Everyone who owns a boat or yacht knows that no matter how new your boat is, there will always be something broken, about to break or dirty. Catching Up had just finished an onslaught with hundreds of people touching, feeling and walking through her at the Boat Show. She was in need of a well deserved clean. After doing a full exterior detailing she was back in a presentable condition. Since leaving Knysna, we never had the time or chance to fully sort out the storage and layout of all the things on-board and the boat show provided an excellent opportunity to do so.
We decided to store most of the on-board equipment into plastic crates and containers with fitted lids, we now have containers for spares, food, cleaning supplies and general goods. The Knysna 500SE has a huge amount of storage space with two large forepeaks and two large stern lockers. We have maximised the storage space but in order to find out where everything was we needed to type up an inventory of every item on Catching Up. This process was a huge job, we would start with one hull, unpack every item into the saloon then proceed to clean each cupboard, locker and storage location removing any fibreglass dust and dirt that was left over from her construction. We repacked items into locations suitable for the stability and waterline of the vessel. We decided to start with the port side as Catching Up has a large weight distribution on her starboard side with a full household washing machine located in the Starboard Forepeak. To account for the weight imbalance we decided that all our spare tools and parts would all be located in the port forepeak. We systematically moved through the entire yacht storing similar things together in the same area.
Catching Up was clean when she was handed over, although being a newly built boat and underway a thin layer of fibreglass dust would fall on everything and would irritate your skin causing an itchy, very sore type of rash. We moved on to do a few other jobs that we wanted to sort out – we switched our mooring lines for a thicker gauge, which required whipping and fairing up on each end, we taped all turnbuckles, spliced on new fender lines and secured all spare boxes in the forepeaks with strapping. These tasks took days to complete, as they were labour intensive. Andre, our sailing instructor was the one who led the charge. The amount of education that came from doing such tasks was immense. Going into this adventure, I never thought I’d ever have such fantastic exposure to whipping and fairing up lines with a needle and twine and also having a crash course in splicing of lines.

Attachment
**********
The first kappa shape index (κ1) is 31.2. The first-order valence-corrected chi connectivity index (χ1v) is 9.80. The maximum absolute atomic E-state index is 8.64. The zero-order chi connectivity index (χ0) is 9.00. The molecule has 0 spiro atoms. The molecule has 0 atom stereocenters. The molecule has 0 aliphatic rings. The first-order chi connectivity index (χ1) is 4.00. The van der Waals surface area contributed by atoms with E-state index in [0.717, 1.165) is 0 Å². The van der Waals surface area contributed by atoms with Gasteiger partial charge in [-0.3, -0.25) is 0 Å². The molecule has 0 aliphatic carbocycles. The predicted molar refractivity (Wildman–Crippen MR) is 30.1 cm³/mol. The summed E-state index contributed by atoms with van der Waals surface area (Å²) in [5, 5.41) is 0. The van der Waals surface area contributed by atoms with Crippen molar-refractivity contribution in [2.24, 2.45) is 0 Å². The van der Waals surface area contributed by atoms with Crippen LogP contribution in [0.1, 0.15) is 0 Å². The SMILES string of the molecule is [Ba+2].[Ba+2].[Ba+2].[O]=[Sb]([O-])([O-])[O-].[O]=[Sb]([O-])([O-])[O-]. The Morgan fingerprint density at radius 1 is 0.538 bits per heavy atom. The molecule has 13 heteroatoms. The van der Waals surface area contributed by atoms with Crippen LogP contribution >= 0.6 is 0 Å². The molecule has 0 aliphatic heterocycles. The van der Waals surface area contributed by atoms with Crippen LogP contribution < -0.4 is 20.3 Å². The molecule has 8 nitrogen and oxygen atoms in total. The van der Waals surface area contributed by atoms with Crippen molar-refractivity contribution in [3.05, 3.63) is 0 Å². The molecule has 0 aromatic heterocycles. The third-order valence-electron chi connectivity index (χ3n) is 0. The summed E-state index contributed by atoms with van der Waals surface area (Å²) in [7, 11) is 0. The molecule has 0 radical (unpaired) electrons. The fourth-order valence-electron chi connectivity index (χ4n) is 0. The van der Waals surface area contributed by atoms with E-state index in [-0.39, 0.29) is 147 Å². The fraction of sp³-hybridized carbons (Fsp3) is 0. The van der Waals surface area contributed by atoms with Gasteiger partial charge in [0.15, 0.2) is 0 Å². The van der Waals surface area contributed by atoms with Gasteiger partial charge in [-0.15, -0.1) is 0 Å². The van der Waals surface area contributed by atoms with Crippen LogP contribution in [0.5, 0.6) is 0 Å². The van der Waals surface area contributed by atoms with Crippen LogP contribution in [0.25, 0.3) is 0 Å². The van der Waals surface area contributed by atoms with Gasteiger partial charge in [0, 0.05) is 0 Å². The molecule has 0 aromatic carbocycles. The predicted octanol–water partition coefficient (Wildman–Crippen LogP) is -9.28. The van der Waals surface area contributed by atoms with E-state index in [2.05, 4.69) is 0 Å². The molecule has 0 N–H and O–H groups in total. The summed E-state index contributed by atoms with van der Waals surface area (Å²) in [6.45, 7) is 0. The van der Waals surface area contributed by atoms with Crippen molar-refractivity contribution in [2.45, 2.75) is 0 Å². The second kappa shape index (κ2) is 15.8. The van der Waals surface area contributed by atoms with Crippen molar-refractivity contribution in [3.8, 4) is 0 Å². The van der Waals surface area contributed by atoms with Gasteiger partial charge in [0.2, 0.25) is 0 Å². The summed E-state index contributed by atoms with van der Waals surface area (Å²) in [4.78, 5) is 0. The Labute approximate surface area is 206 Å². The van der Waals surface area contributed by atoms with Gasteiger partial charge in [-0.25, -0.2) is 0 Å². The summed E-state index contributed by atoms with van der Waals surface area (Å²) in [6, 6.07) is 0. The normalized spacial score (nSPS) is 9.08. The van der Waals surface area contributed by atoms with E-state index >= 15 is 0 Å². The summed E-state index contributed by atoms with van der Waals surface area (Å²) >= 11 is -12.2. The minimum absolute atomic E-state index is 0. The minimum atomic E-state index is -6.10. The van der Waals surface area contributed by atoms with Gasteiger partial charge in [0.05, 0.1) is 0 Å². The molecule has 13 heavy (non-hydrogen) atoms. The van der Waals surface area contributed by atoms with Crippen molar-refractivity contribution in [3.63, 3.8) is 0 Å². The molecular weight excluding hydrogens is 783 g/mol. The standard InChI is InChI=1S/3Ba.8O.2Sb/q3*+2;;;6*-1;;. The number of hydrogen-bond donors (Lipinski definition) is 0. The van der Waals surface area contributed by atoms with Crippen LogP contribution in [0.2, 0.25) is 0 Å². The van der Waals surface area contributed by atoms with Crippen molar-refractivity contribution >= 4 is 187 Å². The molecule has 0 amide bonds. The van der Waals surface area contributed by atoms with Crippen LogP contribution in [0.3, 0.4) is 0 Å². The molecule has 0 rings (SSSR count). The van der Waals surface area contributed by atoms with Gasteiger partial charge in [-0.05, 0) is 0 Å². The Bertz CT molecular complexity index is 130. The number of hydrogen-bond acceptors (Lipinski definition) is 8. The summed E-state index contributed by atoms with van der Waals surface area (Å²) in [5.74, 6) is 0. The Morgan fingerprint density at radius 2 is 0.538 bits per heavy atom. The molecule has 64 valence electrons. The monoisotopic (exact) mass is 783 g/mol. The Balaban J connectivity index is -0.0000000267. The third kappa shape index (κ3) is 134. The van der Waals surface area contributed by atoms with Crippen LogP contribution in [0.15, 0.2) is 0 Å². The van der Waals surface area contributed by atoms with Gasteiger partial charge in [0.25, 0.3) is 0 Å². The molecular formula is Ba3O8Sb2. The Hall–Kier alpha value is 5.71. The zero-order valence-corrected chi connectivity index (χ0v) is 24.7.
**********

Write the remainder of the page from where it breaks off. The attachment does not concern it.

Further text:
Once all the work on the to do list was done, there was no time to spare as we started our 11 day STCW Course.
6 thoughts on “Boat Works in Cape Town”
Great to get the updates, thanks. What is a 11 day STCW course?
Thanks again for the update. Looking forward to the next one.
When is the great departure date?
We are looking at departing on the 8th bound for St Helena. Weather permitting of course
Sounds fabulous! Exciting times ahead! Lots of love to Kim. Breast wishes for your amazing journey.
Oops! That should read best wishes!😂😂😂
Hallow from Grenada! Hurry, we are waiting for you! We are so happy to be on Impulse and love every moment. I & D will be arriving this weekend. We have a few days left to sail with them before returning to SA. Grenada Marine is a very good boatyard – if you guys need anything you can speak to Linda. Or we can ship any item to them. They are super helpfull. We will miss your depature, enjoy, be safe and stay in touch – Kevin and Rika